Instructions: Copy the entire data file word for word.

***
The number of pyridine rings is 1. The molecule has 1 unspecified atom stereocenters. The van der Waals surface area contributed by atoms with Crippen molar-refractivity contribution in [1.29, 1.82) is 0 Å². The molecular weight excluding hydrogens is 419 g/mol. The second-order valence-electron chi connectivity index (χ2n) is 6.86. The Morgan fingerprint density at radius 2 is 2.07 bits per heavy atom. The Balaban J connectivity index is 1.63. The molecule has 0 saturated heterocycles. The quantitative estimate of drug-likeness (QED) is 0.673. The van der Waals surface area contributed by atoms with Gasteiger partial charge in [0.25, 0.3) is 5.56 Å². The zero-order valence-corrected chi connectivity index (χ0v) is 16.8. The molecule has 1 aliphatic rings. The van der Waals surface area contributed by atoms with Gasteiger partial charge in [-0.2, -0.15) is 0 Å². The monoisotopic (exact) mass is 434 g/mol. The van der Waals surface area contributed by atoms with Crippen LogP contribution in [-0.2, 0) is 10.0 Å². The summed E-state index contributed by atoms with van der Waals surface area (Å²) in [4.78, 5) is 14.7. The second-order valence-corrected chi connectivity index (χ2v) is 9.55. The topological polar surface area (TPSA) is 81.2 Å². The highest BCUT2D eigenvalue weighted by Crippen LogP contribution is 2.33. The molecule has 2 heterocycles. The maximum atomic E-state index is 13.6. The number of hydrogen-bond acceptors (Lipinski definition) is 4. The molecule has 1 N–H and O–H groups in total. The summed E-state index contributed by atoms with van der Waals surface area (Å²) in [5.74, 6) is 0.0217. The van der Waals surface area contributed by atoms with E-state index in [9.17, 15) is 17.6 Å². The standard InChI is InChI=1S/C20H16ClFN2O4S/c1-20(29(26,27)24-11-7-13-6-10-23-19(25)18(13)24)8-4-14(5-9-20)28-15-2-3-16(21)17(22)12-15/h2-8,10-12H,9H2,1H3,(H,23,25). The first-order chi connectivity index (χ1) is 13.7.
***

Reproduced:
The number of pyridine rings is 1. The molecule has 1 unspecified atom stereocenters. The van der Waals surface area contributed by atoms with Crippen molar-refractivity contribution in [1.29, 1.82) is 0 Å². The molecular weight excluding hydrogens is 419 g/mol. The second-order valence-electron chi connectivity index (χ2n) is 6.86. The Morgan fingerprint density at radius 2 is 2.07 bits per heavy atom. The Balaban J connectivity index is 1.63. The molecule has 0 saturated heterocycles. The quantitative estimate of drug-likeness (QED) is 0.673. The van der Waals surface area contributed by atoms with Gasteiger partial charge in [0.25, 0.3) is 5.56 Å². The zero-order valence-corrected chi connectivity index (χ0v) is 16.8. The molecule has 1 aliphatic rings. The van der Waals surface area contributed by atoms with Gasteiger partial charge in [-0.2, -0.15) is 0 Å². The monoisotopic (exact) mass is 434 g/mol. The van der Waals surface area contributed by atoms with Crippen LogP contribution in [-0.2, 0) is 10.0 Å². The summed E-state index contributed by atoms with van der Waals surface area (Å²) in [4.78, 5) is 14.7. The second-order valence-corrected chi connectivity index (χ2v) is 9.55. The topological polar surface area (TPSA) is 81.2 Å². The highest BCUT2D eigenvalue weighted by Crippen LogP contribution is 2.33. The molecule has 2 heterocycles. The maximum atomic E-state index is 13.6. The number of hydrogen-bond acceptors (Lipinski definition) is 4. The molecule has 1 N–H and O–H groups in total. The summed E-state index contributed by atoms with van der Waals surface area (Å²) in [5.74, 6) is 0.0217. The van der Waals surface area contributed by atoms with E-state index in [9.17, 15) is 17.6 Å². The standard InChI is InChI=1S/C20H16ClFN2O4S/c1-20(29(26,27)24-11-7-13-6-10-23-19(25)18(13)24)8-4-14(5-9-20)28-15-2-3-16(21)17(22)12-15/h2-8,10-12H,9H2,1H3,(H,23,25). The first-order chi connectivity index (χ1) is 13.7.